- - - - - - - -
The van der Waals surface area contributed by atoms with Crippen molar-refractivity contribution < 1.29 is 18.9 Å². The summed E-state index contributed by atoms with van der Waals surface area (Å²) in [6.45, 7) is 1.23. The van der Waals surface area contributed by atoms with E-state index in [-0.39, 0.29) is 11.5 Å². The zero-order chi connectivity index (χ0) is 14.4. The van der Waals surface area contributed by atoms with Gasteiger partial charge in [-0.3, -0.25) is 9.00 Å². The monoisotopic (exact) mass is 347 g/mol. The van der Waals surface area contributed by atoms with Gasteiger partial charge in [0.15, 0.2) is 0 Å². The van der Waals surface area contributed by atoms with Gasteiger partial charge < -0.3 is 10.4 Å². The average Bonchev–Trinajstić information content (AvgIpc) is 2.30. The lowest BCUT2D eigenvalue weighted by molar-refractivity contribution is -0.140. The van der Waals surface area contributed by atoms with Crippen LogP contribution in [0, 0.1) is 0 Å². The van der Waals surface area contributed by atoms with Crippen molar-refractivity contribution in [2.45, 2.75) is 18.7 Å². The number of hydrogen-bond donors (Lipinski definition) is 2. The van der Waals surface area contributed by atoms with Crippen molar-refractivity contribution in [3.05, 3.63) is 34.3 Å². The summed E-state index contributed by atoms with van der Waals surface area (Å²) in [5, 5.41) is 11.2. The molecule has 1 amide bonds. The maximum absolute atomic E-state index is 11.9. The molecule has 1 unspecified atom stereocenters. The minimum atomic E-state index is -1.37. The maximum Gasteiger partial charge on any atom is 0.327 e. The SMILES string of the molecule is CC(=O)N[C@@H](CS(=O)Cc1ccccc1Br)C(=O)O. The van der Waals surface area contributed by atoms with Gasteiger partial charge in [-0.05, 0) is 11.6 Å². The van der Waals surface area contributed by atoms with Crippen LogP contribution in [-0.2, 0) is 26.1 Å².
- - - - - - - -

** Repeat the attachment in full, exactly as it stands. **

The van der Waals surface area contributed by atoms with Crippen molar-refractivity contribution < 1.29 is 18.9 Å². The summed E-state index contributed by atoms with van der Waals surface area (Å²) in [6.45, 7) is 1.23. The van der Waals surface area contributed by atoms with E-state index in [-0.39, 0.29) is 11.5 Å². The zero-order chi connectivity index (χ0) is 14.4. The van der Waals surface area contributed by atoms with Gasteiger partial charge in [-0.3, -0.25) is 9.00 Å². The monoisotopic (exact) mass is 347 g/mol. The van der Waals surface area contributed by atoms with Gasteiger partial charge in [0.15, 0.2) is 0 Å². The van der Waals surface area contributed by atoms with Gasteiger partial charge < -0.3 is 10.4 Å². The average Bonchev–Trinajstić information content (AvgIpc) is 2.30. The lowest BCUT2D eigenvalue weighted by molar-refractivity contribution is -0.140. The van der Waals surface area contributed by atoms with Crippen LogP contribution in [0, 0.1) is 0 Å². The van der Waals surface area contributed by atoms with Crippen molar-refractivity contribution in [2.45, 2.75) is 18.7 Å². The number of hydrogen-bond donors (Lipinski definition) is 2. The van der Waals surface area contributed by atoms with Crippen molar-refractivity contribution in [3.05, 3.63) is 34.3 Å². The summed E-state index contributed by atoms with van der Waals surface area (Å²) in [5, 5.41) is 11.2. The molecule has 1 amide bonds. The maximum absolute atomic E-state index is 11.9. The molecule has 1 unspecified atom stereocenters. The minimum atomic E-state index is -1.37. The maximum Gasteiger partial charge on any atom is 0.327 e. The SMILES string of the molecule is CC(=O)N[C@@H](CS(=O)Cc1ccccc1Br)C(=O)O. The van der Waals surface area contributed by atoms with Gasteiger partial charge in [-0.05, 0) is 11.6 Å². The van der Waals surface area contributed by atoms with Crippen LogP contribution in [-0.2, 0) is 26.1 Å².